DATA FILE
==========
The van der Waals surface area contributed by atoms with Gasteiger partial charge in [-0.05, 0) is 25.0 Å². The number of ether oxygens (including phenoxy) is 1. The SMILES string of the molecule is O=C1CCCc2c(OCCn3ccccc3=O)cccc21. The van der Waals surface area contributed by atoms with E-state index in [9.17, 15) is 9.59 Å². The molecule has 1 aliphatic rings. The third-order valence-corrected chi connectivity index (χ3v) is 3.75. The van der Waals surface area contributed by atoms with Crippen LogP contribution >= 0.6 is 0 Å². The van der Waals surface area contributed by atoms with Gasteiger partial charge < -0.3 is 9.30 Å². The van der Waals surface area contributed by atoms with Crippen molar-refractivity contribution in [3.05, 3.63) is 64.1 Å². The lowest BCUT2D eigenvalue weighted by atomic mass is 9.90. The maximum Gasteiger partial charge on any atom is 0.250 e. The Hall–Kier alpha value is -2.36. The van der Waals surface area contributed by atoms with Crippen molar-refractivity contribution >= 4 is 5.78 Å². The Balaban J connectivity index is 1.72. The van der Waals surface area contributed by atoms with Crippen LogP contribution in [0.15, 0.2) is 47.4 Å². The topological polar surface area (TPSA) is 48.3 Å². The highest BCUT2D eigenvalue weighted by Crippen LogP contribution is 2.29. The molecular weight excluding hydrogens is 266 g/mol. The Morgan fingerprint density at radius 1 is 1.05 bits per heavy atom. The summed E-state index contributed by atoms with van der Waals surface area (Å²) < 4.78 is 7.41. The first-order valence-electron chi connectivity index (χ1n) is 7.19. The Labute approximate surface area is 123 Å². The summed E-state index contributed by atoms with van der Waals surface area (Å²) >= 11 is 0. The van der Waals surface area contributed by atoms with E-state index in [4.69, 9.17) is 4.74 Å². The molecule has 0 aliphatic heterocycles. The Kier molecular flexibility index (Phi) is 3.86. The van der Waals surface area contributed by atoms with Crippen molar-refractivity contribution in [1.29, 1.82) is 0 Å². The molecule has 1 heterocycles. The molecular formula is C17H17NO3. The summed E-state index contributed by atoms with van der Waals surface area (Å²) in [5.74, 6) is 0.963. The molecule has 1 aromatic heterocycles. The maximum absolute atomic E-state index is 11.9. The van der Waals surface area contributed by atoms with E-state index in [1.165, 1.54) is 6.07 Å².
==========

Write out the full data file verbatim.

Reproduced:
The van der Waals surface area contributed by atoms with Gasteiger partial charge in [-0.05, 0) is 25.0 Å². The number of ether oxygens (including phenoxy) is 1. The SMILES string of the molecule is O=C1CCCc2c(OCCn3ccccc3=O)cccc21. The van der Waals surface area contributed by atoms with E-state index in [9.17, 15) is 9.59 Å². The molecule has 1 aliphatic rings. The third-order valence-corrected chi connectivity index (χ3v) is 3.75. The van der Waals surface area contributed by atoms with Crippen LogP contribution >= 0.6 is 0 Å². The van der Waals surface area contributed by atoms with Gasteiger partial charge < -0.3 is 9.30 Å². The van der Waals surface area contributed by atoms with Crippen molar-refractivity contribution in [3.05, 3.63) is 64.1 Å². The lowest BCUT2D eigenvalue weighted by atomic mass is 9.90. The maximum Gasteiger partial charge on any atom is 0.250 e. The Hall–Kier alpha value is -2.36. The van der Waals surface area contributed by atoms with Crippen molar-refractivity contribution >= 4 is 5.78 Å². The Balaban J connectivity index is 1.72. The van der Waals surface area contributed by atoms with Crippen LogP contribution in [0.15, 0.2) is 47.4 Å². The topological polar surface area (TPSA) is 48.3 Å². The highest BCUT2D eigenvalue weighted by Crippen LogP contribution is 2.29. The molecular weight excluding hydrogens is 266 g/mol. The Morgan fingerprint density at radius 1 is 1.05 bits per heavy atom. The summed E-state index contributed by atoms with van der Waals surface area (Å²) < 4.78 is 7.41. The first-order valence-electron chi connectivity index (χ1n) is 7.19. The Labute approximate surface area is 123 Å². The summed E-state index contributed by atoms with van der Waals surface area (Å²) >= 11 is 0. The van der Waals surface area contributed by atoms with E-state index in [4.69, 9.17) is 4.74 Å². The molecule has 0 aliphatic heterocycles. The Kier molecular flexibility index (Phi) is 3.86. The van der Waals surface area contributed by atoms with Crippen molar-refractivity contribution in [1.29, 1.82) is 0 Å². The molecule has 1 heterocycles. The molecular formula is C17H17NO3. The summed E-state index contributed by atoms with van der Waals surface area (Å²) in [5.74, 6) is 0.963. The molecule has 1 aromatic heterocycles. The maximum absolute atomic E-state index is 11.9. The van der Waals surface area contributed by atoms with E-state index in [1.165, 1.54) is 6.07 Å².